Tag Archives: innovation

Are You Too Old to Innovate?

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photo by CutandChicVintage

With the Rolling Stones celebrating their 50th anniversary, I was surprised to hear recently that the average age of the band (69) is older than the average age of the Supreme Court Justices (67). More specifically, the Stones are one year and 10 months older than the Supreme Court.

I was less surprised to read last week that the average age of employees at technology companies is significantly lower than the overall median age of U.S. workers, which is 42. See “Technology Workers are Young (Really Young)” from the New York Times blog Bits. Among the companies with the youngest employees are Facebook (28), Google (29), and AOL (30). PayScale, a company based in Seattle, looked at age, gender, and turnover at 32 of the most successful technology companies. Some of the companies with older workers are Cisco Systems (35), Samsung (34), and Microsoft (34). Turnover in the industry is also very high. At Amazon.com and Facebook, the average stay is just 12 to 13 months.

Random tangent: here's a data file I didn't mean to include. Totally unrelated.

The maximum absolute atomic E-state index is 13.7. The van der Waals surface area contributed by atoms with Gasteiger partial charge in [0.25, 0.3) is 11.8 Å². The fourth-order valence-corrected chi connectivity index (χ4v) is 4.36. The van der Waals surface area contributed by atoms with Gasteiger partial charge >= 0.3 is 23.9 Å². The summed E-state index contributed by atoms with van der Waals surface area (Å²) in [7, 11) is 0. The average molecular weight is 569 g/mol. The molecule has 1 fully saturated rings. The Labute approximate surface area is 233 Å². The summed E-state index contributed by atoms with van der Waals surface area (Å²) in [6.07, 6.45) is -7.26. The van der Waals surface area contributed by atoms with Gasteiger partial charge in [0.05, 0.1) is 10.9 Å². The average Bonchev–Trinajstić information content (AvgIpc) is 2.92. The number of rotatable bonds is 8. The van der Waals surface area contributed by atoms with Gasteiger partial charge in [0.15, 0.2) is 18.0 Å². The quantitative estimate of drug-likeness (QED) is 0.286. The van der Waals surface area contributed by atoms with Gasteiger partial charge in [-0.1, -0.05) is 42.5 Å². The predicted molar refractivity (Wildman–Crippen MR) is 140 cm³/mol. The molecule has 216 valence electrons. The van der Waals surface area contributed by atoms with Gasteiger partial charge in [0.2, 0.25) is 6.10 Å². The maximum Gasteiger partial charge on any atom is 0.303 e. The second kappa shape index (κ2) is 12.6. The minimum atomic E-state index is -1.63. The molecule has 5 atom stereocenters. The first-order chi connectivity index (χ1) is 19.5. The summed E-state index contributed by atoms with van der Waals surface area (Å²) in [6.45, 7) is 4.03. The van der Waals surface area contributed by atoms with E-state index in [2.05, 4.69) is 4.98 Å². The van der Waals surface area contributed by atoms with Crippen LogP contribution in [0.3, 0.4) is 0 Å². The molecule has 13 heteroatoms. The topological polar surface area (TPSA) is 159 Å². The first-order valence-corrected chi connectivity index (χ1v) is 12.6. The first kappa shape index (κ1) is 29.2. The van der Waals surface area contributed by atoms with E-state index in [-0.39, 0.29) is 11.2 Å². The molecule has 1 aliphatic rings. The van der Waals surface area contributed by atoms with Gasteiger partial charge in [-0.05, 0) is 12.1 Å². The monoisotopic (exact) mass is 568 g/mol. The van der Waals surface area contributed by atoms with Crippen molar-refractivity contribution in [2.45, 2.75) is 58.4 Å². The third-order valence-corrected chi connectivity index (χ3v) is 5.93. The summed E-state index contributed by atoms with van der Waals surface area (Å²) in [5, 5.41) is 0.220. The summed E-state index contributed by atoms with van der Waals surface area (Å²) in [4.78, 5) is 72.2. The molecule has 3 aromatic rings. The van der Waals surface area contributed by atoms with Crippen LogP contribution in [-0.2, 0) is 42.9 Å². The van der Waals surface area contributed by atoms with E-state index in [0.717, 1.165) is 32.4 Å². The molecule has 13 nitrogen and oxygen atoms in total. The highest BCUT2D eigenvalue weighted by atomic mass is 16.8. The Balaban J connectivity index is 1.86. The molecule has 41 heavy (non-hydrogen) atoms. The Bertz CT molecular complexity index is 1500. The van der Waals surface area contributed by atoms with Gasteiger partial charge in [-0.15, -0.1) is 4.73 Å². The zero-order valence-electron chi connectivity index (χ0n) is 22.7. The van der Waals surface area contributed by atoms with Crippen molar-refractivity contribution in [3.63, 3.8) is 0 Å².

Katie Bardaro, the lead economist at PayScale, explained there are a number of factors in the youth of these workforces. One is skills: “Baby Boomers and Gen Xers tend to know C# and SQL. Gen Y knows Python, social media, and Hadoop.” Another is the current focus of these companies: “The firms that are growing or innovating around new areas tend to have younger workers. Older companies that aren’t changing with the times get older workers.”

What do you think? Does innovation have an expiration date?

How Can You Make a Difference Like Steve Jobs, Albert Einstein, and Ben Franklin?

If you want to hear great speeches, I recommend two sources — TED talks and commencement addresses. Walter Isaacson, who wrote Steve Jobs’ biography, recently gave the graduates of Pomona College some great advice: “You are officially credentialed as smart. That’s the good news. The bad news, as you’ll learn, is that smart people are a dime a dozen, and they usually don’t amount to much.”
In telling three stories — about Jobs, Albert Einstein, and Ben Franklin — Isaacson pulled no punches in telling the graduates that the real measure of their professional lives will not be how much money they make, or what titles they achieve, but by what they create to improve people’s lives. He advised the graduates: “At the end of your days when you look back…it’s not just about saying how successful you were, how many toys or trinkets or how much power you accumulated. It’s about what you created, about what you did to make the world a slightly better place because you were here.”
Read highlights of Isaacson’s address, “Three Stories About Steve Jobs, Einstein, And Ben Franklin Prove That Creative Beats Smart.” Or watch it below.